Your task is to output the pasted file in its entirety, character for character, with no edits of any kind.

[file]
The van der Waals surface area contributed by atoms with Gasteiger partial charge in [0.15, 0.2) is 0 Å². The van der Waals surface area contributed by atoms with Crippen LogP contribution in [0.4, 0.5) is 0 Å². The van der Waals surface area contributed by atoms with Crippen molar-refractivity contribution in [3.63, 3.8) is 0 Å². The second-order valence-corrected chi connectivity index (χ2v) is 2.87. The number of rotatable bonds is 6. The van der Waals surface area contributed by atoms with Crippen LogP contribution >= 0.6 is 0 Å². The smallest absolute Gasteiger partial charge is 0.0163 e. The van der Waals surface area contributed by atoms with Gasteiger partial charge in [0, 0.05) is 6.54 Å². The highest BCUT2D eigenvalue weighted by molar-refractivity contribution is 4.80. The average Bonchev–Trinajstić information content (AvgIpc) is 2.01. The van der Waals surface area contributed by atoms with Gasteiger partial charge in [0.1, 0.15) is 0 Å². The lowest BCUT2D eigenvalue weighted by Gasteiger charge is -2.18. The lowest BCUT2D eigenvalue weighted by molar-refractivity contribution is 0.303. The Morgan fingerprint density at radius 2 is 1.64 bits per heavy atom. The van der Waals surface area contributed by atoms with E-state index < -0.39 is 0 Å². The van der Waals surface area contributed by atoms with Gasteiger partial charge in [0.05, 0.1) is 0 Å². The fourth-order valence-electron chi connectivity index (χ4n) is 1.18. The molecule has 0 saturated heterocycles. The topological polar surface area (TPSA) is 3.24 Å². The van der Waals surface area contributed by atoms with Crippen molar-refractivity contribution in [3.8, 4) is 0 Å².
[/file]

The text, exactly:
The van der Waals surface area contributed by atoms with Gasteiger partial charge in [0.15, 0.2) is 0 Å². The van der Waals surface area contributed by atoms with Crippen LogP contribution in [0.4, 0.5) is 0 Å². The van der Waals surface area contributed by atoms with Crippen molar-refractivity contribution in [3.63, 3.8) is 0 Å². The second-order valence-corrected chi connectivity index (χ2v) is 2.87. The number of rotatable bonds is 6. The van der Waals surface area contributed by atoms with Crippen LogP contribution >= 0.6 is 0 Å². The smallest absolute Gasteiger partial charge is 0.0163 e. The van der Waals surface area contributed by atoms with Gasteiger partial charge in [0, 0.05) is 6.54 Å². The highest BCUT2D eigenvalue weighted by molar-refractivity contribution is 4.80. The average Bonchev–Trinajstić information content (AvgIpc) is 2.01. The van der Waals surface area contributed by atoms with Gasteiger partial charge in [0.1, 0.15) is 0 Å². The lowest BCUT2D eigenvalue weighted by Gasteiger charge is -2.18. The lowest BCUT2D eigenvalue weighted by molar-refractivity contribution is 0.303. The Morgan fingerprint density at radius 2 is 1.64 bits per heavy atom. The van der Waals surface area contributed by atoms with E-state index < -0.39 is 0 Å². The van der Waals surface area contributed by atoms with Gasteiger partial charge in [0.05, 0.1) is 0 Å². The fourth-order valence-electron chi connectivity index (χ4n) is 1.18. The molecule has 0 saturated heterocycles. The topological polar surface area (TPSA) is 3.24 Å². The van der Waals surface area contributed by atoms with Crippen molar-refractivity contribution in [3.8, 4) is 0 Å².